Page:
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Thematic Divisions in Book 5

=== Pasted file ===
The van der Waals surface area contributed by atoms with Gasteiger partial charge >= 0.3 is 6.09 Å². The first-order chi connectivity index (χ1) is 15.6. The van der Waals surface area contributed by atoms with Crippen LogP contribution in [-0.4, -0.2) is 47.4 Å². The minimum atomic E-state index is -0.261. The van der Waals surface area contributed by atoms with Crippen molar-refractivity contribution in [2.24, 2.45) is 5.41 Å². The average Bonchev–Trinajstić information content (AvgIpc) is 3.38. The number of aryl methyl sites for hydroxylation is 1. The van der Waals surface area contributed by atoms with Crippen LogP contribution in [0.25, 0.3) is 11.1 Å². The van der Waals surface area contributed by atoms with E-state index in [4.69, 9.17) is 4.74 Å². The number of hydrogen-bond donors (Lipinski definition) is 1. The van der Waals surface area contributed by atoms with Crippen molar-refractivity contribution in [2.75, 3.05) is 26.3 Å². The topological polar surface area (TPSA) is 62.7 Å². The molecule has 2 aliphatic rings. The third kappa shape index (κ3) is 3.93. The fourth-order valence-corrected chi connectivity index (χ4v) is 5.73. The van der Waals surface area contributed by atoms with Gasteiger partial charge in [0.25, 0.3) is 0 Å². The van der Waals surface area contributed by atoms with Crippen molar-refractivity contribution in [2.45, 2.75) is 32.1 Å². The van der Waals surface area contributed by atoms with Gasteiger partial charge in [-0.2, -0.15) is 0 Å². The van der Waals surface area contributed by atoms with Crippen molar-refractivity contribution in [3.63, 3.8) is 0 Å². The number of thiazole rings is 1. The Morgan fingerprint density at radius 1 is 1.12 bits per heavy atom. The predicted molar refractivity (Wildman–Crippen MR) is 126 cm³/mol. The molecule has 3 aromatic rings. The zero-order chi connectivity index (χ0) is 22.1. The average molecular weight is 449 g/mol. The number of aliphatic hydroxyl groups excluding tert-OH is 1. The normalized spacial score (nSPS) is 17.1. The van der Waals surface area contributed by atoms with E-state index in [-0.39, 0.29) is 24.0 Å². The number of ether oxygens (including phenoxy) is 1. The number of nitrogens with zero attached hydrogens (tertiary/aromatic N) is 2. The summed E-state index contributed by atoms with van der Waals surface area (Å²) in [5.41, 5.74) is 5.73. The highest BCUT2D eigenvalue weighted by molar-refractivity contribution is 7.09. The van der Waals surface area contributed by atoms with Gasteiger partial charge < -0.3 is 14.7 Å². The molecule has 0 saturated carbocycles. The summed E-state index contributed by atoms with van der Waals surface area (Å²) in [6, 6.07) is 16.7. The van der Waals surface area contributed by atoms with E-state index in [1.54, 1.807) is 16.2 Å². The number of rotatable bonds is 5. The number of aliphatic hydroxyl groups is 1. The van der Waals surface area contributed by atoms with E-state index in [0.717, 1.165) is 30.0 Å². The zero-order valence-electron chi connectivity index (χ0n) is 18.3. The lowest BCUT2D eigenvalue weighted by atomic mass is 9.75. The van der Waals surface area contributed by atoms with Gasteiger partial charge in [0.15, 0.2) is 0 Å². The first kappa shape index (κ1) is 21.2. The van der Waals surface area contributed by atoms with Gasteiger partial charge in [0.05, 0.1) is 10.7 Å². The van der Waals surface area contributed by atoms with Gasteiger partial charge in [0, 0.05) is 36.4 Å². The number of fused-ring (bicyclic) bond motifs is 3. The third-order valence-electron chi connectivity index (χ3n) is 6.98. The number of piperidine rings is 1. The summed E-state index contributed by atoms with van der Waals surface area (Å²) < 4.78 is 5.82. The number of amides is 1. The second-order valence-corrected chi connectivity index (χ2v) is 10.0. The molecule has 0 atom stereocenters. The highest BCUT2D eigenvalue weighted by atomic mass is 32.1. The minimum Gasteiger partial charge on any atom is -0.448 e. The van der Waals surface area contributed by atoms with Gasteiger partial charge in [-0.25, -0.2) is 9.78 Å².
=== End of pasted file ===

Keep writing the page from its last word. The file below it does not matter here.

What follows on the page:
1. Preface to Rubric 2. The Rubric 3. Mary's First Moves 4. The Inhibition5. Bourne's Sermon 6. The True Report7. The Precept to Bonner 8. Anno 15549. From 'The Communication' to 'A Monition' 10. Bonner's Monition11. Mary's Articles for Bonner 12. The Articles 13. From Mary's Proclamation to the 'Stile'14. From the 'Stile' to the 'Communication' 15. The 'Communication' 16. How Thomas Cranmer ... 17. Cranmer18. Ridley 19. Latimer20. Harpsfield's Forme 21. 1563's Disputational Digest22. Political Events up to Suffolk's Death 23. Between Mantell and the Preacher's Declaration 24. The Declaration of Bradford et al 25. May 19 to August 1 26. August 1 - September 3 27. From Bonner's Mandate to Pole's Oration 28. Winchester's Sermon to Bonner's Visitation 29. Pole's Oration 30. From the Supplication to Gardiner's Sermon 31. From Gardiner's Sermon to 1555 32. From the Arrest of Rose to Hooper's Letter 33. Hooper's Answer and Letter 34. To the End of Book X 35. The Martyrdom of Rogers 36. The Martyrdom of Saunders 37. Saunders' Letters 38. Hooper's Martyrdom 39. Hooper's Letters 40. Rowland Taylor's Martyrdom 41. Becket's Image and other events 42. Miles Coverdale and the Denmark Letters 43. Bonner and Reconciliation 44. Robert Farrar's Martyrdom 45. The Martyrdom of Thomas Tomkins 46. The Martyrdom of Rawlins/Rowland White47. The Martyrdom of Higbed and Causton 48. The Martyrdom of William Hunter 49. The Martyrdom of Pigot, Knight and Laurence 50. Judge Hales 51. The Providential Death of the Parson of Arundel 52. The Martyrdom of John Awcocke 53. The Martyrdom of George Marsh 54. The Letters of George Marsh 55. The Martyrdom of William Flower 56. Mary's False Pregnancy57. The Martyrdom of Cardmaker and Warne 58. John Tooly 59. The Examination of Robert Bromley [nb This is part of the Tooly affair]60. Censorship Proclamation 61. The Martyrdom of Thomas Haukes 62. Letters of Haukes 63. The Martyrdom of Thomas Watts 64. Martyrdom of Osmund, Bamford, Osborne and Chamberlain65. The Martyrdom of Ardley and Simpson 66. The Martyrdom of John Bradford 67. Bradford's Letters 68. William Minge 69. The Martyrdom of John Bland 70. The Martyrdom of Frankesh, Middleton and Sheterden 71. Sheterden's Letters 72. Martyrdom of Carver and Launder 73. Martyrdom of Thomas Iveson 74. John Aleworth 75. Martyrdom of James Abbes 76. Martyrdom of Denley, Newman and Pacingham 77. Examinations of Hall, Wade and Polley 78. Richard Hooke 79. Martyrdom of William Coker, et al 80. Martyrdom of George Tankerfield, et al 81. Martyrdom and Letters of Robert Smith 82. Martyrdom of Harwood and Fust 83. Martyrdom of William Haile 84. Examination of John Newman 85. Martyrdom of Robert Samuel 86. George King, Thomas Leyes and John Wade 87. William Andrew 88. William Allen 89. Martyrdom of Thomas Cobb 90. Martyrdom of Roger Coo 91. Martyrdom of Catmer, Streater, Burwood, Brodbridge, Tutty 92. Martyrdom of Hayward and Goreway 93. Martyrdom and Letters of Robert Glover 94. John and William Glover 95. Cornelius Bungey 96. Martyrdom of Wolsey and Pigot 97. Life and Character of Nicholas Ridley 98. Ridley and Latimer's Conference 99. Ridley's Letters 100. Life of Hugh Latimer 101. Latimer's Letters 102. Ridley and Latimer Re-examined and Executed103. More Letters of Ridley 104. Life and Death of Stephen Gardiner 105. Martyrdom of Webb, Roper and Park 106. William Wiseman 107. Examinations and Martyrdom of John Philpot 108. John Went 109. Isobel Foster 110. Joan Lashford 111. Five Canterbury Martyrs 112. Life and Martyrdom of Cranmer 113. Letters of Cranmer 114. Martyrdom of Agnes Potten and Joan Trunchfield 115. Persecution in Salisbury Maundrell, Coberly and Spicer 116. William Tyms, et al 117. The Norfolk Supplication 118. Letters of Tyms 119. John Hullier's Execution120. John Hullier 121. Christopher Lister and five other martyrs 122. Hugh Lauerocke and John Apprice 123. Katherine Hut, Elizabeth Thacknell, et al 124. Martyrdom of John Harpole and Joan Beach 125. Thomas Drury and Thomas Croker 126. Thomas Spicer, John Deny and Edmund Poole 127. Thomas Rede128. Persecution of Winson and Mendlesam 129. William Slech 130. Avington Read, et al 131. Wood and Miles 132. Adherall and Clement 133. A Merchant's Servant Executed at Leicester 134. Thirteen Burnt at Stratford-le-Bow135. Persecution in Lichfield 136. Hunt, Norrice, Parret 137. Martyrdom of Bernard, Lawson and Foster 138. John Careless 139. Letters of John Careless 140. Martyrdom of Julius Palmer 141. Guernsey Martyrdoms 142. Dungate, Foreman and Tree 143. Martyrdom of Joan Waste 144. Three Men of Bristol145. Martyrdom of Edward Sharpe 146. Four Burnt at Mayfield at Sussex 147. John Horne and a woman 148. Northampton Shoemaker 149. Prisoners Starved at Canterbury 150. More Persecution at Lichfield 151. Exhumations of Bucer and Phagius along with Peter Martyr's Wife152. Pole's Visitation Articles for Kent153. Ten Martyrs Burnt at Canterbury154. The 'Bloody Commission'155. Twenty-two Prisoners from Colchester156. Five Burnt at Smithfield157. Stephen Gratwick and others158. Edmund Allen and other martyrs159. Edmund Allen160. Alice Benden and other martyrs161. Richard Woodman and nine other martyrs162. Ambrose163. The Martyrdom of Simon Miller and Elizabeth Cooper164. Rose Allin and nine other Colchester Martyrs165. John Thurston166. Thomas More167. George Eagles168. Richard Crashfield169. Fryer and George Eagles' sister170. John Kurde171. Cicelye Ormes172. Joyce Lewes173. Rafe Allerton and others174. Agnes Bongeor and Margaret Thurston175. Persecution at Lichfield176. Persecution at Chichester177. Thomas Spurdance178. Hallingdale, Sparrow and Gibson179. John Rough and Margaret Mearing180. Cuthbert Simson181. William Nicholl182. Seaman, Carman and Hudson183. Three at Colchester184. A Royal Proclamation185. Roger Holland and other Islington martyrs186. Richard Yeoman187. John Alcocke188. Alcocke's Epistles189. Thomas Benbridge190. Stephen Cotton and other martyrs191. Alexander Gouch and Alice Driver192. Three at Bury193. The Final Five Martyrs194. William Living195. The King's Brief196. William Browne197. Some Persecuted at Suffolk198. Elizabeth Lawson199. Edward Grew200. The Persecuted of Norfolk201. The Persecuted of Essex202. Thomas Bryce203. The Persecuted in Kent204. The Persecuted in Coventry and the Exiles205. Thomas Parkinson206. The Scourged: Introduction207. Richard Wilmot and Thomas Fairfax208. Thomas Greene209. Bartlett Greene and Cotton210. Steven Cotton's Letter211. Scourging of John Milles212. Scourging of Thomas Hinshaw213. Robert Williams214. Bonner's Beating of Boys215. A Beggar of Salisbury216. John Fetty217. James Harris218. Providences: Introduction219. The Miraculously Preserved220. Christenmas and Wattes221. Simon Grinaeus222. John Glover223. Dabney224. Alexander Wimshurst225. Bosom's wife226. The Delivery of Moyse227. Lady Knevet228. Crosman's wife229. Congregation at Stoke in Suffolk230. Congregation of London231. Robert Cole232. Englishmen at Calais233. John Hunt and Richard White234. Punishments of Persecutors235. Tome 6 Life and Preservation of the Lady Elizabeth236. The Westminster Conference237. Nicholas Burton238. Another Martyrdom in Spain239. Baker and Burgate240. Burges and Hoker241. Justice Nine-Holes242. Back to the Appendix notes243. A Poor Woman of Exeter244. Those Burnt at Bristol: extra material245. Priest's Wife of Exeter246. Gertrude Crockhey